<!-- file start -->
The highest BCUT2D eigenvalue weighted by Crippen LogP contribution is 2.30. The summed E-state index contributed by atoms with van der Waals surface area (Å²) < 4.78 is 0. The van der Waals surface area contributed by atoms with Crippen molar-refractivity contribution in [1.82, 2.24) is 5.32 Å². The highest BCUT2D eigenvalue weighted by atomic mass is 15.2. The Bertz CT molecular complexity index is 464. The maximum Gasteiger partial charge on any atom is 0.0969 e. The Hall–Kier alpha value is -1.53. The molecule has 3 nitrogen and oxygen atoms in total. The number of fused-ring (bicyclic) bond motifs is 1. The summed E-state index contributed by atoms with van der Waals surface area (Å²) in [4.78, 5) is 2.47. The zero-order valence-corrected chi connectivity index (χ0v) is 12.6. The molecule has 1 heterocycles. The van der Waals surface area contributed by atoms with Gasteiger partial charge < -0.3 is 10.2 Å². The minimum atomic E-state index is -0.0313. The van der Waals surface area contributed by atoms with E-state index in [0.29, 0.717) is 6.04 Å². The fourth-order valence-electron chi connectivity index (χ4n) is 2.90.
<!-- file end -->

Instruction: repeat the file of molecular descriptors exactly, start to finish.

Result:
The highest BCUT2D eigenvalue weighted by Crippen LogP contribution is 2.30. The summed E-state index contributed by atoms with van der Waals surface area (Å²) < 4.78 is 0. The van der Waals surface area contributed by atoms with Crippen molar-refractivity contribution in [1.82, 2.24) is 5.32 Å². The highest BCUT2D eigenvalue weighted by atomic mass is 15.2. The Bertz CT molecular complexity index is 464. The maximum Gasteiger partial charge on any atom is 0.0969 e. The Hall–Kier alpha value is -1.53. The molecule has 3 nitrogen and oxygen atoms in total. The number of fused-ring (bicyclic) bond motifs is 1. The summed E-state index contributed by atoms with van der Waals surface area (Å²) in [4.78, 5) is 2.47. The zero-order valence-corrected chi connectivity index (χ0v) is 12.6. The molecule has 1 heterocycles. The van der Waals surface area contributed by atoms with Gasteiger partial charge < -0.3 is 10.2 Å². The minimum atomic E-state index is -0.0313. The van der Waals surface area contributed by atoms with E-state index in [0.29, 0.717) is 6.04 Å². The fourth-order valence-electron chi connectivity index (χ4n) is 2.90.